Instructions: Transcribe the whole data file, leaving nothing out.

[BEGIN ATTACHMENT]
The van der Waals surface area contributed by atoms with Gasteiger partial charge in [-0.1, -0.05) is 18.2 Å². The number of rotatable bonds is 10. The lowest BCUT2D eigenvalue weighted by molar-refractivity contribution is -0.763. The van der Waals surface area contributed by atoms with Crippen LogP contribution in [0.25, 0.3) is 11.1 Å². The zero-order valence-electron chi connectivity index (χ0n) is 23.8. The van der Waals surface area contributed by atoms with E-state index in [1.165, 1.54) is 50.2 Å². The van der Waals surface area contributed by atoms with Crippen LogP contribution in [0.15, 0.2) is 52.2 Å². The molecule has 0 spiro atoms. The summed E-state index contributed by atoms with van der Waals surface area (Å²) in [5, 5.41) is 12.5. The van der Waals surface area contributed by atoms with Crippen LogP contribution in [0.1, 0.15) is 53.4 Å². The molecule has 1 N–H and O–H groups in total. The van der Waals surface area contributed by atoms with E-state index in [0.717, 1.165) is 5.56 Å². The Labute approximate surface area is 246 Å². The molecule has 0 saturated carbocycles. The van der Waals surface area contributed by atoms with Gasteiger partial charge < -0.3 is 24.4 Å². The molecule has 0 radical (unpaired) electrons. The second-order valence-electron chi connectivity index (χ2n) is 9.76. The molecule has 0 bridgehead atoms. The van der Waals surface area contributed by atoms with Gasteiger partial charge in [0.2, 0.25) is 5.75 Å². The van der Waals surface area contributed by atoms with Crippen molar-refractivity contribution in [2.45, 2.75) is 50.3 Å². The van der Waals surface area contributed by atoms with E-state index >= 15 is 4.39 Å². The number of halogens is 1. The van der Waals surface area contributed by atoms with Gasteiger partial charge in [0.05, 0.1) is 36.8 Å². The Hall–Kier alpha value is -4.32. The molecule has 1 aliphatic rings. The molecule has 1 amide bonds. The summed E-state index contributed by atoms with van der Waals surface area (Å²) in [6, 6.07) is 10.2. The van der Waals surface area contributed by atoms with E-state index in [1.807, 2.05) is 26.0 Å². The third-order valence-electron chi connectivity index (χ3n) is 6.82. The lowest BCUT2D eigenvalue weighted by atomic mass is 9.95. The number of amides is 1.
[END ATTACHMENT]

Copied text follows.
The van der Waals surface area contributed by atoms with Gasteiger partial charge in [-0.1, -0.05) is 18.2 Å². The number of rotatable bonds is 10. The lowest BCUT2D eigenvalue weighted by molar-refractivity contribution is -0.763. The van der Waals surface area contributed by atoms with Crippen LogP contribution in [0.25, 0.3) is 11.1 Å². The zero-order valence-electron chi connectivity index (χ0n) is 23.8. The van der Waals surface area contributed by atoms with E-state index in [1.165, 1.54) is 50.2 Å². The van der Waals surface area contributed by atoms with Crippen LogP contribution in [0.15, 0.2) is 52.2 Å². The molecule has 0 spiro atoms. The summed E-state index contributed by atoms with van der Waals surface area (Å²) in [5, 5.41) is 12.5. The van der Waals surface area contributed by atoms with Crippen LogP contribution in [0.1, 0.15) is 53.4 Å². The molecule has 1 N–H and O–H groups in total. The van der Waals surface area contributed by atoms with E-state index in [0.717, 1.165) is 5.56 Å². The Labute approximate surface area is 246 Å². The molecule has 0 saturated carbocycles. The van der Waals surface area contributed by atoms with Gasteiger partial charge < -0.3 is 24.4 Å². The molecule has 0 radical (unpaired) electrons. The second-order valence-electron chi connectivity index (χ2n) is 9.76. The molecule has 0 bridgehead atoms. The van der Waals surface area contributed by atoms with Gasteiger partial charge in [0.2, 0.25) is 5.75 Å². The van der Waals surface area contributed by atoms with Crippen molar-refractivity contribution in [2.45, 2.75) is 50.3 Å². The van der Waals surface area contributed by atoms with E-state index >= 15 is 4.39 Å². The number of halogens is 1. The van der Waals surface area contributed by atoms with Gasteiger partial charge in [0.05, 0.1) is 36.8 Å². The Hall–Kier alpha value is -4.32. The molecule has 1 aliphatic rings. The molecule has 1 amide bonds. The summed E-state index contributed by atoms with van der Waals surface area (Å²) in [6, 6.07) is 10.2. The van der Waals surface area contributed by atoms with E-state index in [1.807, 2.05) is 26.0 Å². The third-order valence-electron chi connectivity index (χ3n) is 6.82. The lowest BCUT2D eigenvalue weighted by atomic mass is 9.95. The number of amides is 1.